Steven Pressfield Blog
Alexander was twelve years old when horse dealers brought the great stallion Bucephalus, for sale, to his father Philips’s court in Macedonia.
I’m going to recommend another book today. You may think, eyeballing the title, that it could have no place within our “writer’s bookshelf.” But it should sit, believe me, front and center.
With today’s episode we’ll move on from the Spartans, the consummate Warrior Collective, to the paramount individual warrior in history—Alexander the Great.
We will talk about the King archetype a lot as this series goes along.
My girlfriend Diana and I were shooting a video for the “Warrior Archetype” series when we came upon this charming country cottage.
Certain warrior virtues are obvious. Courage.Fidelity.Mental and emotional toughness.
Why have we concentrated so intensely in this series on the 300 Spartans at Thermopylae?
There are certain books that we all should have on our Writer’s Bookshelf. Here’s one that I can’t recommend highly enough:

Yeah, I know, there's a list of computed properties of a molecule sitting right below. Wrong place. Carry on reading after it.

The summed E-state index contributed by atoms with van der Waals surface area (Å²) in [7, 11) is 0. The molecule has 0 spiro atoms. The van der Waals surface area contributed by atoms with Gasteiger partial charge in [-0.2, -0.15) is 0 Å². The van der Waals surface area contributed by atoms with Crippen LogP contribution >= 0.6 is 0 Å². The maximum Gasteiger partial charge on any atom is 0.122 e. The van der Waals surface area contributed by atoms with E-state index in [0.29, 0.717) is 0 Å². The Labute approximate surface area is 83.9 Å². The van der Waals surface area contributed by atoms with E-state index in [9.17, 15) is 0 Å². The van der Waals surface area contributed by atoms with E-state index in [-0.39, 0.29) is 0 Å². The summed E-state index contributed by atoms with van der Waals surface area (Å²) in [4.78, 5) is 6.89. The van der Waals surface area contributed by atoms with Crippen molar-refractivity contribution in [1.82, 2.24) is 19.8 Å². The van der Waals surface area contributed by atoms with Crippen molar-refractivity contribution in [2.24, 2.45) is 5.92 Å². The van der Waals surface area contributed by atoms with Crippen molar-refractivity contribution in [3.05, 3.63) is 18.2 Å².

Today’s episode borrows heavily from Victor Davis Hanson’s book, The Western Way of War, whose thesis is that the way Alexander, Caesar, Napoleon, and all great Western generals down to today chose to wage war was to seek a pitched, decisive infantry battle that, at one blow, would decide everything.
If history is written by the (ultimate) winners, it’s no wonder that we in the West view the Persian king Xerxes as a villain and the Spartan king Leonidas as a hero.
The Warrior Archetype
A New Video Series from Steven Pressfield
Subscribe here for the full series.
FREE MINI COURSE
Start with this War of Art [27-minute] mini-course. It's free. The course's five audio lessons will ground you in the principles and characteristics of the artist's inner battle.